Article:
When he pushed open the door, punk music hit him in a wave. He'd drunk in bars like this before he and Andy got married, before Dora was born, never quite been part of that scene but liked it when it touched him, liked the feel of that scene pushing against him, leather and hobnails in the soles of boots. He stepped through the door and found himself in another pub altogether, a crowd pushing in tight around him, Thursday night in that little pub in Camden in 1978. It had all been coming down by then, hadn't it? Yes, it all been fucking self destructing. The crowd pushed in against him and, reflexively, he pushed back, a hand in the small of the back here, against someone's arse there. And there she was, unexpected as a miracle, like something from a dream. He stood back and watched her for a minute, gesturing with her hands, sipping from a half full pint glass, her black hair pulled out in all directions, her eyes smeared. She hadn't changed, not since he'd known her in her fucking and fighting days, her revolutionary days, straight out of school. She'd been brilliant, the best Witch of her generation. She'd been beautiful. He hadn't loved her, but he'd tried.
She was surrounded by a crowd, and her black t-shirt clung with sweat across her tits, and Andy didn't like the word tits, but Len had used the word herself and often, cupped her tits in her hands when she talked. Ted shook his head and watched her and waited for her to look him in the eyes. Marlene fucking McKinnon. He hadn't expected it in Heaven, loss like a wave.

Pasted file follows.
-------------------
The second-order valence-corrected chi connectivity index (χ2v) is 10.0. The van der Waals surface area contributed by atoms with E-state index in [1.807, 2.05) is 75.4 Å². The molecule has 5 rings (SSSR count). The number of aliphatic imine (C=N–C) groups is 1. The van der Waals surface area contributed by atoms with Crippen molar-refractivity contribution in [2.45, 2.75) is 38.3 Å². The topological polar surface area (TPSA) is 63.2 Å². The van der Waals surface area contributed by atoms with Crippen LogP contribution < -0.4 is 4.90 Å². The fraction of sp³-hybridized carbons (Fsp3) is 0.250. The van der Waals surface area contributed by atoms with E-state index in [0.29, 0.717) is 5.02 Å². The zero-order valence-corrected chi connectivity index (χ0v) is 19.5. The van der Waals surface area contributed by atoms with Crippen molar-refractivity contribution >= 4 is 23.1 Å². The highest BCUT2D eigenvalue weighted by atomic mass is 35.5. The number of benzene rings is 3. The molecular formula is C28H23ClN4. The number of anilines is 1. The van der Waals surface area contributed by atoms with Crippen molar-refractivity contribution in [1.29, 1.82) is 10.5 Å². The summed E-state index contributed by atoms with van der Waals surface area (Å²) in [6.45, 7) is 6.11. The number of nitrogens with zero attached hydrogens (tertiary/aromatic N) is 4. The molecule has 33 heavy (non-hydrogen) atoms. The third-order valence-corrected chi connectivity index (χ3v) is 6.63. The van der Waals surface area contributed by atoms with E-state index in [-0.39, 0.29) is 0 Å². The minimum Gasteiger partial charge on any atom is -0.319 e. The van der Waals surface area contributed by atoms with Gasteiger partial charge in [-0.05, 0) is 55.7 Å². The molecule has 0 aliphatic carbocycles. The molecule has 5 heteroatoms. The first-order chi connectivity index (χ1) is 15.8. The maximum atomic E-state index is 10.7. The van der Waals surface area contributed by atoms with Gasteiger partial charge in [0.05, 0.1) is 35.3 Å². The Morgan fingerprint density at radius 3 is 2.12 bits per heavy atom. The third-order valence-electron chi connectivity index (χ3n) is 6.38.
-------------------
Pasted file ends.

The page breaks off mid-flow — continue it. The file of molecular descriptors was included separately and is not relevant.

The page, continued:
She came to him, wrapped her arms around him, and her hair smelt of hash and gunpowder and a bitter edge which he imagined was the green light of her death clinging. She pressed her skinny body against him, and he held her and felt all of the anger and all of the hurt bleed away. He hadn't realised that he'd still felt that way, but he must have done, for all of those years. He felt empty once it was gone. The last time he'd seen her, he'd been so angry with her. He'd wanted to shake her. He'd frightened himself with how much he had wanted to beat sense into her.
"You...you...self serving, selfish, cowardly unspeakable cunt, Ted." He was numb, dumb, cradling his stinging cheek. It was almost worse when she burst into tears, trembling and pale in her rage. Her fists were clenched and he took a step back before he rocked forward to hold her. He'd seen her rage, seen her fight, seen her kicking off her shoes struggling in Arthur's arms as he held her back. Ted held her back.
"It's okay if you don't care about the fucking war, Ted...How dare you not fucking care about me."
It wasn't that he hadn't cared. It was just that he'd loved Andy more, by then. And there had been Dora by then, and Len might have been proud of her revolution, of her secret society, but Ted had had more important things to worry about; the whole world is two beating hearts beside his own. What she'd done was frightened him, been so wild, so dangerous that he'd begun to wonder if she wouldn't make him a little bit wild as well. Ted Tonks had been quiet his whole life.